That’s why kindness matters. It’s not just the right thing to do, it’s something to distinguish yourself from the masses.

 

8.) Stop Letting Others Define You

It took me almost 10 years to ‘crack the code’ on how air medical really works.

I’m not a slow learner, but I am a little naive.

Here’s the super short summary version:

Everyone in EMS and air medical has an agenda.  Flight medics, flight nurses, chief pilots, ground providers, government agencies, health systems and helicopter companies…. everyone.

All agendas are self-serving.

Sometimes what’s best for others is also best for you. But not always.

If you want a long and happy EMS career, you have to define what is best for you. And you have to define it quickly. Don’t put yourself in a position where you’re completely dependent on others.

Here’s an example:

If you’re a new line pilot counting on your chief pilot or check airman to look after you–you’re making a huge mistake and things will not end well for you. In fact, you might as well quit now, save yourself some time and frustration, and start your new career as a dental hygienist (or whatever) now.

What’s the best way to define things for yourself?

Know EVERYTHING about your job and the rules about how to do your job well. Know it so well that others come to you for advice.

 

9.) Measure Results

“That which is measured improves.” -Karl Pearson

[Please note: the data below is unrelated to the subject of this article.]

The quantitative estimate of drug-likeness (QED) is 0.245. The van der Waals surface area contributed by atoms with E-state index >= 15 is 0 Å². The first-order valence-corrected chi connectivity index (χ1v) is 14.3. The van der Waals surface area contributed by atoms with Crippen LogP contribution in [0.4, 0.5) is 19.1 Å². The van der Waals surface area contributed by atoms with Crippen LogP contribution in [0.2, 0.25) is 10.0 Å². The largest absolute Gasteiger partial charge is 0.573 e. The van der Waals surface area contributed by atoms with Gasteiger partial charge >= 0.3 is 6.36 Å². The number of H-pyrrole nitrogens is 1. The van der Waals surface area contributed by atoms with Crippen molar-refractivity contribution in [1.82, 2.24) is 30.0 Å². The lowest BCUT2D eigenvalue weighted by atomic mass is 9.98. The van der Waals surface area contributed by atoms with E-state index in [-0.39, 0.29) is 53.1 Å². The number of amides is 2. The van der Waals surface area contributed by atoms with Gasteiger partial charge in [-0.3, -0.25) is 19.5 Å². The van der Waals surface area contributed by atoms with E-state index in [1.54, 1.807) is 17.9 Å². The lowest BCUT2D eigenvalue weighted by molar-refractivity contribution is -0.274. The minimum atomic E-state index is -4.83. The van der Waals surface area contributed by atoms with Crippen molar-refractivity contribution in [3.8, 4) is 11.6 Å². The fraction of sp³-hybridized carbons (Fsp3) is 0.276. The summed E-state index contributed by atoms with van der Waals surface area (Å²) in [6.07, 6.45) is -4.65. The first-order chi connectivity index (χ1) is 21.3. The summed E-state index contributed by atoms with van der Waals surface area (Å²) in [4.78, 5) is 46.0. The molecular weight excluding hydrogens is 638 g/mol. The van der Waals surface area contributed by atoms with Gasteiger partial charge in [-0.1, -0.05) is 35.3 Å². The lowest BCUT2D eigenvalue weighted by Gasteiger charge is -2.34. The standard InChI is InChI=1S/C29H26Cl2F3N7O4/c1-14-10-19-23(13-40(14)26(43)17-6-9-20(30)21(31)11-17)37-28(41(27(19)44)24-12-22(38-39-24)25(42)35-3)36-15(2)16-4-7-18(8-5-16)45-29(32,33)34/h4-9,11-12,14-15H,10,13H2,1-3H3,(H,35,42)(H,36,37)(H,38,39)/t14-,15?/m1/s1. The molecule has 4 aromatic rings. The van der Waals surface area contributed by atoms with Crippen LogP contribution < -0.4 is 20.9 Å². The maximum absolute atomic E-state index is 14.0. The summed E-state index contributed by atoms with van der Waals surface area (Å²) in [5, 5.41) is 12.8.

It’s true.

And it’s true in both your personal and professional lives.

Want to lose 20 pounds? Start by measuring (and recording) everything you eat. Want your continuing education credits done early this year? Start by measuring how many you have left to complete.

Every time I meet with a medical or aviation sales manager looking to increase performance, I ask to see their sales board.

Often they don’t have a board or visual display of all the salespeople on their team with their current year to date sales. So we create one. The result is immediate and sometimes dramatic. Sales improve when we measure sales.

10.) Think Big

What are you going to do in 2017 to make it your best EMS year ever?

My advice is to think big. Really big.

Is 2017 the year you’re going to finally start your home business? Or become a flight medic? Or pass the ATP exam?

Set a big goal and get to work at making it reality.

The only thing holding you back is you.

 


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About the Author: Troy is an Air Medical Career Expert passionate about a team approach to improving air medical safety from the ground up. Troy is a former Army medic, Army pilot, Coast Guard pilot and EMS pilot. Troy has taught hundreds of wannabe flight medics, flight nurses and EMS pilots the exact steps needed to launch air medical careers.